Areas of the world, already home to 1.6 billion people, are the most vulnerable to the adverse effects of climate change, the report says. The population of these ‘hotspots’ in Central America, Africa, the Middle East and Asia is set to double by 2050.

A graphic showing potential climate change consequences broken down into sectors.
Potential human health consequences of climate change. Image: 10 New Insights in Climate Science 2022.

3. New health threats are on the horizon from climate change

Climate change already causes 40% of heat-related deaths worldwide, while droughts and floods are spreading disease, to say nothing of the effect on people’s mental health. Animal health is also under threat and wildfires can wipe out whole wildlife populations.

4. Climate change will drive migration - it's time to prepare

It’s been estimated that, if global warming is not contained, nearly 92 million people could be driven from their homes by extreme weather including fierce heat, drought and floods. Shelters and evacuation plans need to be readied to protect those people, the report says.

5. Human security requires climate security

Climate change exacerbates human conflicts creating “vicious circles” that can lead to violence, say the scientists. It’s vital to improve access to food and water and reduce global tensions in parallel with cutting emissions to reduce the threat from global warming.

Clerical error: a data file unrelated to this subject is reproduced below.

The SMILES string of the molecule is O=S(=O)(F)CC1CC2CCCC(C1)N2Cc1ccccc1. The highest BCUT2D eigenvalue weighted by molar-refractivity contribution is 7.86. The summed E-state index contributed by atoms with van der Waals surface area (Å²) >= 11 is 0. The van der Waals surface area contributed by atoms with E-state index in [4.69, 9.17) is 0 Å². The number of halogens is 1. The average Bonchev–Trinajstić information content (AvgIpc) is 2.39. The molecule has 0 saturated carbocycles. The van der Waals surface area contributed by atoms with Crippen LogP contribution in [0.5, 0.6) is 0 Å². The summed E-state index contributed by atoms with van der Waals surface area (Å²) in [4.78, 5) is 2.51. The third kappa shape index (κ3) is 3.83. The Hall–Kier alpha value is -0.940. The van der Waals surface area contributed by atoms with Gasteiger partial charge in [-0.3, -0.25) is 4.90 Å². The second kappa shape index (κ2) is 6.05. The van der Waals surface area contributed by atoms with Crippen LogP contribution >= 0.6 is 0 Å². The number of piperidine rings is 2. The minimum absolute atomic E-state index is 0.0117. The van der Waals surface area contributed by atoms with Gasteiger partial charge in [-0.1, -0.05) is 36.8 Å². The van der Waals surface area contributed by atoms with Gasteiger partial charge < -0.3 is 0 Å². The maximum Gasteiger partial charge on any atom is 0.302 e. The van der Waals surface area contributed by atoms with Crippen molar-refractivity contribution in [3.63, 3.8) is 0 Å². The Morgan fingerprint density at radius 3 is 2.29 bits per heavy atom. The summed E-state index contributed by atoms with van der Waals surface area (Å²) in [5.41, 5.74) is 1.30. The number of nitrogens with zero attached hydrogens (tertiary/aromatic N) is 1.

6. Sustainable land use is essential to meeting climate targets

Agricultural expansion has been a major cause of forest loss which has accelerated climate change. In order to feed a growing population agriculture needs to focus on food security and measures like soil conservation in order to enhance crop yields in a sustainable way.

7. Private sustainable finance is failing to deliver real change

Sustainable finance initiatives have so far failed to bring about fundamental economic change, the report says. It adds this is because schemes are “mostly designed to fit into the financial sector’s existing business models” rather than changing the way capital is allocated.

8. Loss and Damage – the urgent planetary imperative

A key debate at COP27 was about how the developed world will compensate the rest of the planet for the cost of adapting to climate change. The report says loss and damage will only increase and it’s vital there is a coordinated response by rich nations.

9. Inclusive decision-making is vital for effective climate action

Conventional centralized decision-making by politicians won’t deliver effective action against climate change, says the report. To ensure people support action and to deliver social justice, everyone must be involved in deciding how societies will adapt, the report says.

10. Breaking down structural barriers and unsustainable lock-ins

Measuring human progress by ever-increasing gross domestic product (GDP) is locking the world into creating more greenhouse gas emissions, say the scientists. Instead, the world needs to focus on human wellbeing as a measure of success.

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Climate ActionEnergy TransitionNature and Biodiversity